PRINCETON, NJ — Registered voters’ preferences for president are evenly split in the first three days of Gallup tracking since last Wednesday’s presidential debate. In the three days prior to the debate, Barack Obama had a five-percentage-point edge among registered voters.
Gallup typically reports voter presidential preferences in seven-day rolling averages; the latest such average as of Saturday interviewing shows Obama with an average three-point edge, 49% to 46%, among registered voters. This Sept. 30-Oct. 6 field period includes three days before the Oct. 3 debate, the night of the debate itself, and three days after the debate.
Even on this basis, the race has become somewhat more competitive compared with before the first debate. Obama held four- to six-point leads in Gallup’s seven-day tracking results in the eight days prior to the Oct. 3 debate.
Should Mitt Romney’s momentum continue in the coming days, that gap in the seven-day rolling average would narrow further.
Romney Posts Historic Win in Debate
An Oct. 4-5 Gallup poll finds roughly two in three Americans reporting that they watched the Oct. 3 debate, similar to what Gallup measured for each of the three 2008 presidential debates. Those who viewed the debate overwhelmingly believe Romney did a better job than Obama, 72% to 20%. Republicans were nearly unanimous in judging Romney the winner. But even Democrats rated Romney as doing a better job than Obama, 49% to 39%.
Gallup has assessed opinion on who did better in most past presidential debates; some of these polls were conducted the night of the debate with pre-recruited samples of debate watchers immediately after it concluded, and some were conducted with more general samples of Americans in the days that followed the debate. Across all of the various debate-reaction polls Gallup has conducted, Romney’s 52-point win is the largest Gallup has measured. The prior largest margin was 42 points for Bill Clinton over George H.W. Bush in the 1992 town hall debate.These assessments are based on interviewing conducted Thursday and Friday after the Wednesday night debate, and may reflect the impact of news stories and media commentary — which mostly declared Romney as the debate winner — as well as personal reactions to the debates as they unfolded.
Romney’s debate performance is also notable from the standpoint that U.S. debate watchers judged Obama the winner of all three 2008 debates with John McCain.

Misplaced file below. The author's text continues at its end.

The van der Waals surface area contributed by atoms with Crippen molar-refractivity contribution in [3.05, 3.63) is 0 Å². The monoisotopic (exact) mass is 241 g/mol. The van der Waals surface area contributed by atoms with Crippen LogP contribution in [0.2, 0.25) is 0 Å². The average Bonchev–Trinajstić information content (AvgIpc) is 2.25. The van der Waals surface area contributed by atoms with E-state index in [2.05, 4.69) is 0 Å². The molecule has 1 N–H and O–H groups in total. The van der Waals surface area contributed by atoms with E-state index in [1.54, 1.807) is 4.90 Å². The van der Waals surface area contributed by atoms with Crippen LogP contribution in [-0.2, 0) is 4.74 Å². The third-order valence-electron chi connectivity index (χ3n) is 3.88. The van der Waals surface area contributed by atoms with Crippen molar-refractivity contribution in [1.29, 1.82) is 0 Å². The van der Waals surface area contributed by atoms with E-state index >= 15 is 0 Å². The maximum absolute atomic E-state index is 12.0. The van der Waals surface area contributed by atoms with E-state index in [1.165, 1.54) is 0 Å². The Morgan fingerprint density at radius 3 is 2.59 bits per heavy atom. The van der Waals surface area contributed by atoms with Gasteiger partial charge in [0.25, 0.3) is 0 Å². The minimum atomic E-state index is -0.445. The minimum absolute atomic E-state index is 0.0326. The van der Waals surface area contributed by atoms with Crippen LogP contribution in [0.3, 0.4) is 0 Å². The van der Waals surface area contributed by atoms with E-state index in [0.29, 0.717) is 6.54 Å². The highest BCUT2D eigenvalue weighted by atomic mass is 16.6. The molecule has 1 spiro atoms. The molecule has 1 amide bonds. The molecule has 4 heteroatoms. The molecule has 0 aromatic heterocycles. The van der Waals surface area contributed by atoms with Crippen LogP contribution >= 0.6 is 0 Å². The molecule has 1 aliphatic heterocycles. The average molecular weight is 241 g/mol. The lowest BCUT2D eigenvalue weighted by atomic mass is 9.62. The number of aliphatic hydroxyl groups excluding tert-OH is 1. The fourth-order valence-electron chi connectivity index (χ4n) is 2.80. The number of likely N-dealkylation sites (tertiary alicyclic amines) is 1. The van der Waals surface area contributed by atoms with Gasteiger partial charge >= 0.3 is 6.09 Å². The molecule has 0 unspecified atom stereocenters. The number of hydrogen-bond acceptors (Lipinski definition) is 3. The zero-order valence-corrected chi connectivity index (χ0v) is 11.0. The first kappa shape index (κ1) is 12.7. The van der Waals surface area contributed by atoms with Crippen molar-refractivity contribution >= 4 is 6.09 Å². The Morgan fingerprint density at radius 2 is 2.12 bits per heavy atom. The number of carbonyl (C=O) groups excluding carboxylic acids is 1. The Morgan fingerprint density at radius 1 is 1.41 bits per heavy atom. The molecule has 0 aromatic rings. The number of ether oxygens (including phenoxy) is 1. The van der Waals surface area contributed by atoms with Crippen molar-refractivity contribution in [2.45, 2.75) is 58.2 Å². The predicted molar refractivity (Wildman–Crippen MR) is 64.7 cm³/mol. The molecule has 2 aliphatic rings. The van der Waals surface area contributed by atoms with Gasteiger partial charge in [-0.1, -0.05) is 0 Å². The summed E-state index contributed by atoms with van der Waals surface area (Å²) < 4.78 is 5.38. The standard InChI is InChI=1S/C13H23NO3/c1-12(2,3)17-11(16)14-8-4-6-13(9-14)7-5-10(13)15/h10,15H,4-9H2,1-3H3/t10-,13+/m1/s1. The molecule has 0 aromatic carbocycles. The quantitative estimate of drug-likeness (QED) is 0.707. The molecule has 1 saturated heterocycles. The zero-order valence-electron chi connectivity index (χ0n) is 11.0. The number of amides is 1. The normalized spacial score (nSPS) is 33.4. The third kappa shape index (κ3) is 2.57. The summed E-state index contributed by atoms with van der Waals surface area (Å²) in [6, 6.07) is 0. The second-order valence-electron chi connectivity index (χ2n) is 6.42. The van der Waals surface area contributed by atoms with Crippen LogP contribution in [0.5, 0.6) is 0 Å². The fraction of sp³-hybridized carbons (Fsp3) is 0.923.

The first presidential debate went decidedly in Romney’s favor. The debate appears to have affected voters to some degree, given the narrowing of the race in the three days after the debate compared with the three days prior. Still, the impact was not so strong that it changed the race to the point where Romney emerged as the leader among registered voters. Rather, at least in the first three days of Gallup tracking after the debate, the race is tied.
However, the generally positive unemployment report released on Friday may serve to blunt some of Romney’s post-debate momentum.
In any case, with a month to go before Election Day, the outcome of the 2012 presidential election is still very much in doubt. That certainly raises the stakes for both candidates in the next two debates, Oct. 16 in Hempstead, N.Y., and Oct. 22 in Boca Raton, Fla.
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For results based on the total sample of registered voters, one can say with 95% confidence that the maximum margin of sampling error is ±3 percentage points.
Interviews are conducted with respondents on landline telephones and cellular phones, with interviews conducted in Spanish for respondents who are primarily Spanish-speaking. Each sample includes a minimum quota of 400 cell phone respondents and 600 landline respondents per 1,000 national adults, with additional minimum quotas among landline respondents by region. Landline telephone numbers are chosen at random among listed telephone numbers. Cell phone numbers are selected using random-digit-dial methods. Landline respondents are chosen at random within each household on the basis of which member had the most recent birthday.
Samples are weighted by gender, age, race, Hispanic ethnicity, education, region, adults in the household, and phone status (cell phone only/landline only/both, cell phone mostly, and having an unlisted landline number). Demographic weighting targets are based on the March 2011 Current Population Survey figures for the aged 18 and older non-institutionalized population living in U.S. telephone households. All reported margins of sampling error include the computed design effects for weighting and sample design.
In addition to sampling error, question wording and practical difficulties in conducting surveys can introduce error or bias into the findings of public opinion polls.